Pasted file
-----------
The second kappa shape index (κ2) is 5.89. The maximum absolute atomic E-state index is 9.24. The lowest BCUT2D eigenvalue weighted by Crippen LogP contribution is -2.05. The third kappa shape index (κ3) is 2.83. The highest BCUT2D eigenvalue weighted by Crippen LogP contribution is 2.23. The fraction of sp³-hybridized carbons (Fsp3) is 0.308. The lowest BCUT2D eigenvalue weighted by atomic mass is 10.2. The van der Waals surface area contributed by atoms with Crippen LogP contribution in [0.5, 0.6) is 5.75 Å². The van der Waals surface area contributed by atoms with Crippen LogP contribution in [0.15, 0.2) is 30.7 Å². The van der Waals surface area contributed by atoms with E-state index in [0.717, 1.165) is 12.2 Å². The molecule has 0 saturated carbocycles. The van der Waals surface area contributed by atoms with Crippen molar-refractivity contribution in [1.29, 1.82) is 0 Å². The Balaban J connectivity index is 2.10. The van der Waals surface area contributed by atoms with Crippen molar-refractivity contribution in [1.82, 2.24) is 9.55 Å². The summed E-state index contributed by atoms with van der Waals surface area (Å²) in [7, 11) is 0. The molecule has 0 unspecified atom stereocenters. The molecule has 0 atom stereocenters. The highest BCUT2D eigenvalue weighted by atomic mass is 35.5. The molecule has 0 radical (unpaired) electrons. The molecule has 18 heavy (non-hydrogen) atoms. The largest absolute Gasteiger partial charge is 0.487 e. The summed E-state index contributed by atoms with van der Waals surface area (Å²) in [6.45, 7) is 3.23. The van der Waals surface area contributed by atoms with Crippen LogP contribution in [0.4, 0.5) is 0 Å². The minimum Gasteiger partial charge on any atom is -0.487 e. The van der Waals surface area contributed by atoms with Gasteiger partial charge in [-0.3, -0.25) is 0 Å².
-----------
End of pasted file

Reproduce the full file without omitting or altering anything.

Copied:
The second kappa shape index (κ2) is 5.89. The maximum absolute atomic E-state index is 9.24. The lowest BCUT2D eigenvalue weighted by Crippen LogP contribution is -2.05. The third kappa shape index (κ3) is 2.83. The highest BCUT2D eigenvalue weighted by Crippen LogP contribution is 2.23. The fraction of sp³-hybridized carbons (Fsp3) is 0.308. The lowest BCUT2D eigenvalue weighted by atomic mass is 10.2. The van der Waals surface area contributed by atoms with Crippen LogP contribution in [0.5, 0.6) is 5.75 Å². The van der Waals surface area contributed by atoms with Crippen LogP contribution in [0.15, 0.2) is 30.7 Å². The van der Waals surface area contributed by atoms with E-state index in [0.717, 1.165) is 12.2 Å². The molecule has 0 saturated carbocycles. The van der Waals surface area contributed by atoms with Crippen molar-refractivity contribution in [1.29, 1.82) is 0 Å². The Balaban J connectivity index is 2.10. The van der Waals surface area contributed by atoms with Crippen molar-refractivity contribution in [1.82, 2.24) is 9.55 Å². The summed E-state index contributed by atoms with van der Waals surface area (Å²) in [7, 11) is 0. The molecule has 0 unspecified atom stereocenters. The molecule has 0 atom stereocenters. The highest BCUT2D eigenvalue weighted by atomic mass is 35.5. The molecule has 0 radical (unpaired) electrons. The molecule has 18 heavy (non-hydrogen) atoms. The largest absolute Gasteiger partial charge is 0.487 e. The summed E-state index contributed by atoms with van der Waals surface area (Å²) in [6.45, 7) is 3.23. The van der Waals surface area contributed by atoms with Crippen LogP contribution in [0.4, 0.5) is 0 Å². The minimum Gasteiger partial charge on any atom is -0.487 e. The van der Waals surface area contributed by atoms with Gasteiger partial charge in [-0.3, -0.25) is 0 Å².